A unique and viable approach to establishing local food self-reliance and building stronger communities.

Thursday, March 10, 2011

"Sharing Gardens" Potpourri

Liz Hayler at the greenhouse.
The community support for the "Sharing Gardens" is growing. We send out thanks to Warren and Laurie Halsey for donating two, unopened 5-gallon buckets of house paint. We can spruce up the bathroom at the Alpine Garden--inside and out and use it for other garden projects as well. Our continued gratitude goes to the Canters and Haylers who are hosting the greenhouse on their property in Monroe.

A big thanks goes out to Bud Hardin of Monroe. He has donated the funds to cover the cost of renting a portable toilet for a full year! This has been placed between the Monroe Garden site and the Food Bank. Since the closest public bathroom to the site is several blocks away, there are many volunteers in both programs who will be very glad of this donation.

Linda with a Mason Bee house.
Linda Zielinski has given us a "starter" batch of Mason Bees (Osmia Ribifloris). These industrious pollinators do not build hives but lay eggs in tubes which they seal off with a daub of mud (hence their name). Since they have no queen or honey to defend they are easy-going and will not sting unless you step on them or squish them in some way. For this reason they are ideal to keep in your garden if you have children nearby. They have a fascinating life-cycle which Linda is going to write about and post to this blog in the coming months.

As we were sending off the final draft of our Wish List to our local weekly paper (Tri-County Tribune) for publication last week we added, almost as an after-thought, our need for a small utility trailer. Over the weekend we got a call from Dick and Jan Skirvin, life-long residents of the Tri-County area. They had a trailer they could donate! They had found it decades ago, when they first took over the family homestead. It was lost and buried amongst a wall of Oregon's famous blackberries. Dick and his son resurrected the trailer and it served their family for many years. They no longer have use for it and so now, with a stiff wire-brushing and a fresh coat of paint it will join the ranks of refurbished garden-equipment at the "Sharing Gardens" and along with the wheelbarrow just donated by Brigitte Goetze will serve for many more years to come.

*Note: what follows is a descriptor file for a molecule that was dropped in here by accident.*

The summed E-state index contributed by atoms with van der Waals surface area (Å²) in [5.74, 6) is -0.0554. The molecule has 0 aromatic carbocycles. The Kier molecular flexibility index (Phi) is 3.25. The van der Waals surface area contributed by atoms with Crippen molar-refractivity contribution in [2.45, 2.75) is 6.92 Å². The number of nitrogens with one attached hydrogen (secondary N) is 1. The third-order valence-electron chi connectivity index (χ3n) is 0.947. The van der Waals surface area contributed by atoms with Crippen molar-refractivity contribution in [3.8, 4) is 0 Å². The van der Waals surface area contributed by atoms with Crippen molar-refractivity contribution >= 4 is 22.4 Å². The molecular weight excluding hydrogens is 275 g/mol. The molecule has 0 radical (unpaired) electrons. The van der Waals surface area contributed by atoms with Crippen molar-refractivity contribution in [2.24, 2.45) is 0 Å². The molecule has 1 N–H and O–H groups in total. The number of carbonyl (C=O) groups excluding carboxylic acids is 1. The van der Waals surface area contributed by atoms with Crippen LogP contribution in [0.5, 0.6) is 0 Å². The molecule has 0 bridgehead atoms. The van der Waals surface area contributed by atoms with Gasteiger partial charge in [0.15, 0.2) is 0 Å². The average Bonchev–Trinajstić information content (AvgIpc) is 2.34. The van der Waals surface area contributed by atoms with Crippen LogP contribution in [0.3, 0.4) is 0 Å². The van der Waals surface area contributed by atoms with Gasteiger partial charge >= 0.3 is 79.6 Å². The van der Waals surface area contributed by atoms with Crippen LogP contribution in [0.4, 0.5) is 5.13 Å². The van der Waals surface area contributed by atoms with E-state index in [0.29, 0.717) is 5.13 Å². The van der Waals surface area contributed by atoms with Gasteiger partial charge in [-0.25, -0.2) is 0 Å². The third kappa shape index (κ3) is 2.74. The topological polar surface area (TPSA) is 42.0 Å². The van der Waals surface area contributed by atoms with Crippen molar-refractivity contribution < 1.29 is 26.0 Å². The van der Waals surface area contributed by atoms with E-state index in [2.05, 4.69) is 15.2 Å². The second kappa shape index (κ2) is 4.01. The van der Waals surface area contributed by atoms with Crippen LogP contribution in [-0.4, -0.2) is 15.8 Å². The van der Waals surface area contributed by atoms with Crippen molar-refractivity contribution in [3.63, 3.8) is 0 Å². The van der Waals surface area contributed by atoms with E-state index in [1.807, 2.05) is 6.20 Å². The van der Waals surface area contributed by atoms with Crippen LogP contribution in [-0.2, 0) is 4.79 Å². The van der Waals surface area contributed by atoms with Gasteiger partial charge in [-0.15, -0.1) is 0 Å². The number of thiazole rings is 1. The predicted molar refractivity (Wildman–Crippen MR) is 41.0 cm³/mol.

Dick and Jan Skirvin with their donated trailer.
We are happy to say our wish list is dwindling. Our main need at this time is for some bailed hay or straw that we can put down on the floor of the greenhouse. Even though it is fully covered and sealed, the ground below is wicking moisture from the surrounding field and the paths are really mucky. We realize that most people with livestock wait until the new hay is coming in before they get rid of the old so we'll probably just buy some bails. If you do have some moldy bails to donate, we can come pick them up. Just let us know.

Something else to keep on your radar screen: Next fall we're going to have a volunteer team of leaf-rakers go around the area and bag up leaves to mulch the garden. We'd like to sew a few dozen re-usable leaf bags out of drapes or other sturdy material. So, if you have fabric you think would be appropriate and/or you are a seamstress and would be willing to sew a few of these bags to help out the project, let us know. Our current Wish List

Mason Bee
If you have sprouting potatoes and don't wish to grow them yourself, we'd be happy to grow them in the "Sharing Gardens". if you'd like to plant them in your own garden, follow this link to learn how.
Why grow your own. How to "chit" potatoes

Sunflower seeds are a great crop to grow; the seeds can be harvested and sprouted for winter greens, they make great bird food for our wild friends and they are a beautiful border on the north side of any garden.
How to Grow Sunflower Sprouts

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